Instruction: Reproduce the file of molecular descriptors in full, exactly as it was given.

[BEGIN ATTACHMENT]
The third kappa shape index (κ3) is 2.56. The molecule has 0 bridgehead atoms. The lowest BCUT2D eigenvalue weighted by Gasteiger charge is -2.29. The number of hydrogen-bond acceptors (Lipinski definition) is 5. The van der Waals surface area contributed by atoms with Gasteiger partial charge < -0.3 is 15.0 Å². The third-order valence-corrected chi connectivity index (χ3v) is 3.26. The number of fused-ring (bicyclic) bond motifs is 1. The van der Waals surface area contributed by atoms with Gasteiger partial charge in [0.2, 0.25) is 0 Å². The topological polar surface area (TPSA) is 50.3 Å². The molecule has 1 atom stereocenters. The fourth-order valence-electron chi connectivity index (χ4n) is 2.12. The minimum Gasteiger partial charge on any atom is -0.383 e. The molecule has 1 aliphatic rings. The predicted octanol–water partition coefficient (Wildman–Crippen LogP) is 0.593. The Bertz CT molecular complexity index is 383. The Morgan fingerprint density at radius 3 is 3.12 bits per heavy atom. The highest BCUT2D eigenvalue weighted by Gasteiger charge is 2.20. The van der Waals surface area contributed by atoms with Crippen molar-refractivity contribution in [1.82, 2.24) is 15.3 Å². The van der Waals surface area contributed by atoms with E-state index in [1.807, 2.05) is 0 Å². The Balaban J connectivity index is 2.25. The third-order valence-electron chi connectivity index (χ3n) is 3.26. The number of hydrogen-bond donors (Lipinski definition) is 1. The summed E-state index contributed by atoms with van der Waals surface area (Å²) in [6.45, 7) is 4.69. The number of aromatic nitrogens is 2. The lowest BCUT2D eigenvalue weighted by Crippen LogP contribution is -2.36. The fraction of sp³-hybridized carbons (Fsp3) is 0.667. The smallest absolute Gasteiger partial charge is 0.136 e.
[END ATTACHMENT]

The third kappa shape index (κ3) is 2.56. The molecule has 0 bridgehead atoms. The lowest BCUT2D eigenvalue weighted by Gasteiger charge is -2.29. The number of hydrogen-bond acceptors (Lipinski definition) is 5. The van der Waals surface area contributed by atoms with Gasteiger partial charge < -0.3 is 15.0 Å². The third-order valence-corrected chi connectivity index (χ3v) is 3.26. The number of fused-ring (bicyclic) bond motifs is 1. The van der Waals surface area contributed by atoms with Gasteiger partial charge in [0.2, 0.25) is 0 Å². The topological polar surface area (TPSA) is 50.3 Å². The molecule has 1 atom stereocenters. The fourth-order valence-electron chi connectivity index (χ4n) is 2.12. The minimum Gasteiger partial charge on any atom is -0.383 e. The molecule has 1 aliphatic rings. The predicted octanol–water partition coefficient (Wildman–Crippen LogP) is 0.593. The Bertz CT molecular complexity index is 383. The Morgan fingerprint density at radius 3 is 3.12 bits per heavy atom. The highest BCUT2D eigenvalue weighted by Gasteiger charge is 2.20. The van der Waals surface area contributed by atoms with Crippen molar-refractivity contribution in [1.82, 2.24) is 15.3 Å². The van der Waals surface area contributed by atoms with E-state index in [1.807, 2.05) is 0 Å². The Balaban J connectivity index is 2.25. The third-order valence-electron chi connectivity index (χ3n) is 3.26. The number of hydrogen-bond donors (Lipinski definition) is 1. The summed E-state index contributed by atoms with van der Waals surface area (Å²) in [6.45, 7) is 4.69. The number of aromatic nitrogens is 2. The lowest BCUT2D eigenvalue weighted by Crippen LogP contribution is -2.36. The fraction of sp³-hybridized carbons (Fsp3) is 0.667. The smallest absolute Gasteiger partial charge is 0.136 e.